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1.27.06-Horse slaughter stats

A steady decline over the last decade is the first thing you notice when you look at the numbers related to horses slaughtered in the United States. This, although, 2004 saw more horses slaughtered than any year since 1998. And I know this is kind of boring, but if you read on this post gets more entertaining, I think anyway.

Click on the graph to the left and you’ll see what I mean. (Graph compiled from USDA Annual Livestock Reports 1994-2004).

Clearly there are less plants in operation today than there were in 1994. The Cavel West Plant in Redmond, Oregon suffered a toasty fate at the hands of animal rights activists in the interim.

Interestingly enough, the DeKalb, Cavel International horse slaughtering plant suffered a similar fate, though it was later rebuilt after having its relocation elsewhere in Northern Illinois rejected a couple of times.

2005 slaughter numbers (Adventures in blogging)

The USDA was quick to respond to my inquiry concerning horse slaughtering numbers.

First, I was quickly thanked for my inquiry to the National Agricultural Statistics Service, which they told me is the NASS in case I was an idiot or a moron or both . . .

(*DISCLAIMER* What follows is a fictional account of a federal employee responding to an email inquiry I sent in, though just how fictional remains a point of “heated debate”).

“But, alas, young, stupid, padawan!” The NASS email-responding team gasped. “The information is easily found if you reference our website, which is, in case you were wondering, www.nass.usda.gov.”

The team reeled back at the utter stupidity of such an inane request.

“How dare these stupid, taxpaying fools waste our precious time with such trite nonsense?” One of the team wondered aloud.

“How dare they indeed. We’ll show them,” a glimmer of hope and anger sparkled in one of the email-responding team, team member’s eyes. She looked around, laughed a bit, and then returned her gaze to the dim, blue shine of her monitor. The others laughed and returned to their own email responding.

She began a frenzy of typing, lips pursed. She had stayed up late many nights, pouring over page after endless page of electronic agricultural statistics, dreaming of this moment. The moment when she could make a complete stranger feel stupid. The joy that would befall her then, oh the joy.

She knew just how to get to the information, about, what was it again? Oh, horse slaughtering, that’s right, she thought. Stupid animal rights activists. She kept typing. This was too perfect.

NASS has information on horse . . ., she typed. On our website . . . at the top of the page click on Publications on the right, the letters were flying off her fingertips now. Click on “Title” click on “L” click on Livestock . . ., her thoughts were almost too fast for her fingers. Slaughter scroll . . ., forget commas now, this was war. To the bottom and click on Related Reports click on Livestock Slaughter — Annual Summary click on the PDF . . ., no commas and random capitalization, she thought, this is gonna be great. She smiled slightly. For Livestock Slaughter Annual Summary 03.04.05 go to page 90.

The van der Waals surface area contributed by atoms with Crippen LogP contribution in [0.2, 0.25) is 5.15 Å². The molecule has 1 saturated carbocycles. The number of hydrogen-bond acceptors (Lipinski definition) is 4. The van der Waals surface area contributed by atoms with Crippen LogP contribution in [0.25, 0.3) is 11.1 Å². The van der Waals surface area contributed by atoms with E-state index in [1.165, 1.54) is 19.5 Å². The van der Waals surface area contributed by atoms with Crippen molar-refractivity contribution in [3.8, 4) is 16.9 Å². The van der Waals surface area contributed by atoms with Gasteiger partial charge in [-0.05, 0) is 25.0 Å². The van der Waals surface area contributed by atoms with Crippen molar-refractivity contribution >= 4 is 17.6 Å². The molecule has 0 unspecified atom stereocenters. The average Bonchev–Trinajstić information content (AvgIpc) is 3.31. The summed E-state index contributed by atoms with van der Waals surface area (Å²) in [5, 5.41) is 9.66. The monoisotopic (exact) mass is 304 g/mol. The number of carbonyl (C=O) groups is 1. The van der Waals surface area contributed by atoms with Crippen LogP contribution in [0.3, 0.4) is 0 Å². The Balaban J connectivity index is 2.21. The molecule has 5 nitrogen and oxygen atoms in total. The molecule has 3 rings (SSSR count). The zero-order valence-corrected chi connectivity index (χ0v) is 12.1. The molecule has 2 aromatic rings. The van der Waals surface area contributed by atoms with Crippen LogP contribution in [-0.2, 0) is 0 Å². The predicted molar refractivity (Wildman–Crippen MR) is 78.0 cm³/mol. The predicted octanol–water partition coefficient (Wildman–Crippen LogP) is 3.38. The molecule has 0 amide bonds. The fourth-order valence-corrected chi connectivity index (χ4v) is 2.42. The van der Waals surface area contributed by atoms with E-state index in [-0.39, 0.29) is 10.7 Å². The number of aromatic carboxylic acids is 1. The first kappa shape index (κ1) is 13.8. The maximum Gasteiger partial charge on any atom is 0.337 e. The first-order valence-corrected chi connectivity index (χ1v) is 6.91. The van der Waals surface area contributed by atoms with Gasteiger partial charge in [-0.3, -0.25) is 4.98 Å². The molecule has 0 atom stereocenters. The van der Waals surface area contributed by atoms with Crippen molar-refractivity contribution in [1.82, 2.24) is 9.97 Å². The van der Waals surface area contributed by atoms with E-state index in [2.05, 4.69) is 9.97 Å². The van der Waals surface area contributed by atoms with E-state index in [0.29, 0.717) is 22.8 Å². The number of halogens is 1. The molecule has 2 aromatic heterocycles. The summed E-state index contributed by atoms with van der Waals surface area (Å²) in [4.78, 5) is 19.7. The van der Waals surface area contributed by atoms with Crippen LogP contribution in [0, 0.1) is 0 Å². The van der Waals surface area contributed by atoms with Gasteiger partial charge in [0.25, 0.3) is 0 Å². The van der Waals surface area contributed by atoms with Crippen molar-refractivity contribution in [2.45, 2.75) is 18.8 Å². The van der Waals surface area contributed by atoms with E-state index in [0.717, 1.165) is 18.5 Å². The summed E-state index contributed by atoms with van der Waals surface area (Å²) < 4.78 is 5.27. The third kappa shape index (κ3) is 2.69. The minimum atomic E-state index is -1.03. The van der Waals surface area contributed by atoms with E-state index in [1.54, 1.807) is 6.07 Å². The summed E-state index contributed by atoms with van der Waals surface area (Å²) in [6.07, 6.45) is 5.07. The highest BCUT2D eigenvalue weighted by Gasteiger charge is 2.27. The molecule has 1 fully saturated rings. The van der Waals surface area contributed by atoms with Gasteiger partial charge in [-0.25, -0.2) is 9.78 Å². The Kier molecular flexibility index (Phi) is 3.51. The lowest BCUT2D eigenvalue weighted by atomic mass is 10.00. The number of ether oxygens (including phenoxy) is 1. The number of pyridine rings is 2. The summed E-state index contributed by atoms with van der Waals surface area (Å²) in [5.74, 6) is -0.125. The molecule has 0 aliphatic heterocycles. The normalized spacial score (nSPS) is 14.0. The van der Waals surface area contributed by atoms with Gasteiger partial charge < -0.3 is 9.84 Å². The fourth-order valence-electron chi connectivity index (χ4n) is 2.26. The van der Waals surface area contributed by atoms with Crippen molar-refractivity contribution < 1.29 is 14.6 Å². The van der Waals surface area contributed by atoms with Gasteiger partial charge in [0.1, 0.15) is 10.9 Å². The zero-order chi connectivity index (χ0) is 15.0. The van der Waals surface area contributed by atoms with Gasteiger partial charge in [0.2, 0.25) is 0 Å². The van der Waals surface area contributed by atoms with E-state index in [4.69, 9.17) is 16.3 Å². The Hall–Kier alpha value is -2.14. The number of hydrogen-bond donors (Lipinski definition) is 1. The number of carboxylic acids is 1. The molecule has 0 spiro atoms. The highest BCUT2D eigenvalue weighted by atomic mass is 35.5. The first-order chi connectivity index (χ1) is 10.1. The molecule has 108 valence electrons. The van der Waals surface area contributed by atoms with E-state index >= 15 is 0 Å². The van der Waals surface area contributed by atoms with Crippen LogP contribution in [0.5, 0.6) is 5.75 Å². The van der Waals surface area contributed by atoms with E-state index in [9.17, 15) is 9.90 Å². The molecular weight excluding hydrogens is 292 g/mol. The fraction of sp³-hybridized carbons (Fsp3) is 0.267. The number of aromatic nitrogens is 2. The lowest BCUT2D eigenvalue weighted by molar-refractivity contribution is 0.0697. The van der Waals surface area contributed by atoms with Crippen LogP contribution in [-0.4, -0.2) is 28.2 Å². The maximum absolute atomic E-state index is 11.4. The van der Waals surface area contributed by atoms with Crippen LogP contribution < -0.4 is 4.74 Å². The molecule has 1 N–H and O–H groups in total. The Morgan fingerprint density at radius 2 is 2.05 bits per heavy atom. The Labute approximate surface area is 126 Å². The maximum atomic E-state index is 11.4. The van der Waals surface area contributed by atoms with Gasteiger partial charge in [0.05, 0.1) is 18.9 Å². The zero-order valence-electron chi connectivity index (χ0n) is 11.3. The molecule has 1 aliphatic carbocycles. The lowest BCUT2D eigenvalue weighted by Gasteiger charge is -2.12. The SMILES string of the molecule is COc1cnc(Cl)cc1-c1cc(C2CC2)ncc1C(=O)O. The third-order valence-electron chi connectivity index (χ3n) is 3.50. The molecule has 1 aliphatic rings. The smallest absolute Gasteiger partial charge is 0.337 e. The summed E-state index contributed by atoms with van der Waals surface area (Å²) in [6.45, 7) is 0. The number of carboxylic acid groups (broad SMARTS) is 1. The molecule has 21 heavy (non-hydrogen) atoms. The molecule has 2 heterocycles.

Whew. She almost said it aloud, she glanced up briefly, her co-workers hadn’t noticed the sweat that had begun to bead on her brow. She read over her response to make sure she hadn’t missed one intricate step. This idiot will never even realize I was being so smug, she chuckled a little at the thought.

As an afterthought she added a few helpful resources and even answered the question about the report for the 2005 horse slaughter numbers directly.

The 2005 statistics will not be published until 03.03.06, she typed feverishly. She added in the references she thought would make the email seem especially earnest and concerned but thought better of the gesture right before clicking send.

She started typing again.

Click on Livestock and seed. Click on Livestock and Grain Market News Portal . . ., I should add LGMNP in parenthesis, she thought smiling. Type horse slaughter in the search box. Good luck with your search.

She added a contact us again line and her signature and clicked send defiantly, happy in the moment.

The actual text of the email response follows in case you were curious:

Thank you for your inquiry to the National Agricultural Statistics Service (NASS). NASS has information on horse slaughter on our web site www.nass.usda.gov.

at the top of the page
click on Publications on the right,
click on “Title” click on “L”
click on Livestock slaughter
scroll to the bottom and click on Related Reports
click on Livestock Slaughter — Annual Summary
click on the PDF for Livestock Slaughter Annual Summary 03.04.05
go to page 90

The 2005 statistics will not be published until 03.03.06.

You may also want to review the Agricultural Marketing Services web site http://www.ams.usda.gov. Click on Livestock and seed. Click on Livestock and Grain Market News Portal. Type horse slaughter in the search box. Good luck with your search. Please contact us if we may be of any further assistance.

Marlene Diehl
USDA/NASS/MISO
Marketing & Information Services OfficeCustomer Service

Next update
I know I said I was going to post about the Federal Meat Inspection Act but I got that email and couldn’t resist. I will post about it in my next update, promise.

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